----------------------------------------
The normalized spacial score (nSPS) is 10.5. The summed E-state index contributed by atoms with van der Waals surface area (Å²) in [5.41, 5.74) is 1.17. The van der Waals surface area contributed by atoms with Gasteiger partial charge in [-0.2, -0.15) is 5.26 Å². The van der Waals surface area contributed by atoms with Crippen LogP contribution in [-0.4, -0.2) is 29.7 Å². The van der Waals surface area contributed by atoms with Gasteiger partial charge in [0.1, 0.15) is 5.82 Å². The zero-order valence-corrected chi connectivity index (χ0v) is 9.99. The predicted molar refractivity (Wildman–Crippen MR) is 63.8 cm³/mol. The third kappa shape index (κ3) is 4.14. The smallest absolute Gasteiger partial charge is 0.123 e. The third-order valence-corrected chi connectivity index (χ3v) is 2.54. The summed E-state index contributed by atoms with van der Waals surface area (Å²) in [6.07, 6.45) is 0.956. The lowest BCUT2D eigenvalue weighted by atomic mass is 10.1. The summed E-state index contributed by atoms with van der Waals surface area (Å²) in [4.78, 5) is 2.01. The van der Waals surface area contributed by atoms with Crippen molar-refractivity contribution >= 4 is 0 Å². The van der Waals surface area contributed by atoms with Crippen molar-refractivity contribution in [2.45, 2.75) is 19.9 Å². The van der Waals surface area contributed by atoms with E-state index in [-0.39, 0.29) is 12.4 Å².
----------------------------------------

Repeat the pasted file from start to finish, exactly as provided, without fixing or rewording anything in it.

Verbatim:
The normalized spacial score (nSPS) is 10.5. The summed E-state index contributed by atoms with van der Waals surface area (Å²) in [5.41, 5.74) is 1.17. The van der Waals surface area contributed by atoms with Gasteiger partial charge in [-0.2, -0.15) is 5.26 Å². The van der Waals surface area contributed by atoms with Crippen LogP contribution in [-0.4, -0.2) is 29.7 Å². The van der Waals surface area contributed by atoms with Gasteiger partial charge in [0.1, 0.15) is 5.82 Å². The zero-order valence-corrected chi connectivity index (χ0v) is 9.99. The predicted molar refractivity (Wildman–Crippen MR) is 63.8 cm³/mol. The third kappa shape index (κ3) is 4.14. The smallest absolute Gasteiger partial charge is 0.123 e. The third-order valence-corrected chi connectivity index (χ3v) is 2.54. The summed E-state index contributed by atoms with van der Waals surface area (Å²) in [6.07, 6.45) is 0.956. The lowest BCUT2D eigenvalue weighted by atomic mass is 10.1. The summed E-state index contributed by atoms with van der Waals surface area (Å²) in [4.78, 5) is 2.01. The van der Waals surface area contributed by atoms with Crippen molar-refractivity contribution >= 4 is 0 Å². The van der Waals surface area contributed by atoms with Crippen molar-refractivity contribution in [2.45, 2.75) is 19.9 Å². The van der Waals surface area contributed by atoms with E-state index in [-0.39, 0.29) is 12.4 Å².